I hear you

I heard all of this yesterday, but I doubt anyone will ever know because I am dying. They didn’t think I was listening, but listening is about all I can do. Perhaps one day there will be a way of reading these final thoughts, some scan, some process. I hope so, because they need to know.

I was reasonably alert when I came into hospital, but as the pneumonia progressed I grew more and more drowsy. When I lapsed into this coma – I suppose that’s how you describe it – they called a doctor to see me. I heard it all.

The nurse rushed away from me – her shoes squeaked into the distance – and called over to a colleague,

“Bed 9 looks awful, her saturations are 78 percent.”
“Put her on a non-rebreather…turn the oxygen right up…” answered the other.
“She’s scoring 9 though, should I put out a call?”
“Yes. No. Let’s take a look at her…”
I heard her feet settle at the end of my bed. She picked up my wrist and called out,
“Bleep the on-call, I think the saturations are under-reading because she’s shut down.”

Fifteen minutes later a doctor arrived.

“How is she?”
“Like we said. Drowsy, shut down. I would have put out an emergency call if I knew you were going to take this long…”
“Sorry, I had three others to see first.”

He was gentle, and spoke to me as he examined me. He summoned his senior because he was worried, and they talked to one another by the bed. It was strange – he must have thought I could hear if he talked to me during the examination, but if he thought I could hear why did he talk about me, in pretty impersonal terms, so close to the bed? The senior one spoke first,

“She’s going off. Type 2 respiratory failure. Is she for escalation or ward based care?”
“It doesn’t say she’s not in the notes.”
“OK, then we should take her to HDU.”
“For non-invasive?”
“Not right away, but for an arterial line, monitoring…”
“Can I do the line.”
“How many have you done?”
“She would be my fifth.”
“How did the other four go?”
“I missed one.”
“Ok, you can do it, she’s got a decent radial artery.”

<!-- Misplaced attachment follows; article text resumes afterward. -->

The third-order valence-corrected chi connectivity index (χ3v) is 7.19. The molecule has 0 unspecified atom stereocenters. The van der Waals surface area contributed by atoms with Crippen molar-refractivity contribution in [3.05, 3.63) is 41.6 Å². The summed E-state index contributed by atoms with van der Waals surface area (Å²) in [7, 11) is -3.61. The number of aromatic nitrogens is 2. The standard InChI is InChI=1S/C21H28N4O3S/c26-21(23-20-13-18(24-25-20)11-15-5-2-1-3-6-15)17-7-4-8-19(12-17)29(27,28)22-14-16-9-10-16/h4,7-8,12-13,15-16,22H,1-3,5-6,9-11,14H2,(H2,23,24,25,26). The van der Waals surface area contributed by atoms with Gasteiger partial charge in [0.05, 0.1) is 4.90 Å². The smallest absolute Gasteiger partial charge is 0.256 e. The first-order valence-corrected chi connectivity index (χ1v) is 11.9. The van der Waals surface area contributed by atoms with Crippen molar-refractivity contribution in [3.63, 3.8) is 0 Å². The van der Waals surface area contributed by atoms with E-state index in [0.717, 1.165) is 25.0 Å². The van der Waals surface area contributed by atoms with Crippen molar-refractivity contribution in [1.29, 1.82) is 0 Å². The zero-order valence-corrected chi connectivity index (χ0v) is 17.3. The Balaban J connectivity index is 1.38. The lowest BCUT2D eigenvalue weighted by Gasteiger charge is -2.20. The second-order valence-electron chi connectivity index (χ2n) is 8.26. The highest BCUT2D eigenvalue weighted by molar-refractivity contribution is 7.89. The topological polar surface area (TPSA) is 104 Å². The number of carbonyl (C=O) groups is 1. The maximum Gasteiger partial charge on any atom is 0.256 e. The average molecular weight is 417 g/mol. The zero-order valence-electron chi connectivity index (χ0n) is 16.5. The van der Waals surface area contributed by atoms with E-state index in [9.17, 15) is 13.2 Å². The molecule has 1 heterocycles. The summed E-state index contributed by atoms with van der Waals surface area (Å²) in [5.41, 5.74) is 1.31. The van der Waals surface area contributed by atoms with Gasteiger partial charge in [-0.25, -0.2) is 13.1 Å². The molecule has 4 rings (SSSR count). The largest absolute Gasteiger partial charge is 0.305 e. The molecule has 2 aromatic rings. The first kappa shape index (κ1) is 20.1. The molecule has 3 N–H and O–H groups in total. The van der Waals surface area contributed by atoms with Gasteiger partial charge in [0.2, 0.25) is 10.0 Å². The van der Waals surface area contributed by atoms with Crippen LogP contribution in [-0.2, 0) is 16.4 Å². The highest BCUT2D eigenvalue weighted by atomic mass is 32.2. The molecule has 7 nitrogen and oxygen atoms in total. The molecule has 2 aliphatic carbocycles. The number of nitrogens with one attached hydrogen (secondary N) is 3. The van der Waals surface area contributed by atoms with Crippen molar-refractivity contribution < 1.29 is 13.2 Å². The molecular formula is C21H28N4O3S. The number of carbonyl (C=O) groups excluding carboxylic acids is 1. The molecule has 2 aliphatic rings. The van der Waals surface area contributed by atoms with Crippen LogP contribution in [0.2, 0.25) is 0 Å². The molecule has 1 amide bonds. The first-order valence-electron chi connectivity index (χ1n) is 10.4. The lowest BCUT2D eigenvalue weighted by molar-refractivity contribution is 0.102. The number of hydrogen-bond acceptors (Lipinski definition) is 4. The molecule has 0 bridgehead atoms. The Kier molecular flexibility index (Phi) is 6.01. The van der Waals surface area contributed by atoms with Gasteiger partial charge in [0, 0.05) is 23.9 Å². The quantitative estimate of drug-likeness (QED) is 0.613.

He paused,
“I’m just thinking…if she should be for…”
“For what?”
“Everything. Let me just look at the x-ray and read the notes again. I mean, the ceiling will be non-invasive ventilation, ITU won’t take her…”
“She’s not that old.”
“It’s not that. It says here that her exercise tolerance is usually 30 yards,” (that’s true, my lungs have been awful for years due to smoking) “…and she was being assessed for home oxygen three months ago. She’s close to end stage. Let’s talk over here.”

They moved away. How very sensitive! They talked quietly at the nurse’s station, I think (I didn’t have the strength to open my eyes) – too quietly for me to hear – but I know they were deciding if I should ‘get everything’ or not. If I should be given a chance to live. Why move away now?

Then I realised what they were doing. They were trying to be decent, observing a social convention. I don’t think they were really taking my possible feelings into account, because if my feelings were really uppermost in their minds they wouldn’t have even started to have the conversation in front of me. I mean, what do I care how many bloody ‘lines’ that doctor has inserted? They forgot themselves, and it suddenly dawned on them that it was not the done thing to speak so frankly in the presence of a dying woman. They glanced at my face, probably, and wondered – oh God, what if she can hear? – and they became uncomfortable. I’ve seen and heard a lot of that here; behaviours that are explained not by the needs of the patients, but by the sensibilities of the doctors and nurses.

Anyway, I’m still here, same bed, same ward. Evidently it wasn’t felt to be in my interests to be carted along the corroder and attached to a machine. My family came in and spoke to me, then to the doctors, and they talked some more in a relatives’ room. They spoke for me. Quite right too. Later on I heard a nurse say they had ‘agreed not for resus.’ Fair enough. If these final moments of reflection come to a sudden stop I don’t want them running in and having a go at me. But I didn’t really need to hear all the explication, the justification, the gloomy prophecy bandied about with indifference. If you read this, medical people, be more careful with what you say in future. It takes very little energy to listen, and the words go in.


Comment I do not write this from a position of moral superiority. I have said many of those things, and worse, next to unconscious patients. It is expedient and, dare I say it, sometimes necessary to have clinically brutal conversations with colleagues in close proximity to obtunded, delirious, encephalopathic or comatose patients, especially in emergencies. But it’s worth reflecting that we have very little idea as to how much they can hear. Some will be just starting to deteriorate, and their faculties will be reasonably well preserved. Others will be truly insensible. The safest policy is strict separation from the bedside, but we are unlikely ever to adhere to that. So how does this fantasy help? If nothing else, it reminds us that behind every impassive exterior there is a mind, and that mind might, might, be as alert as yours.


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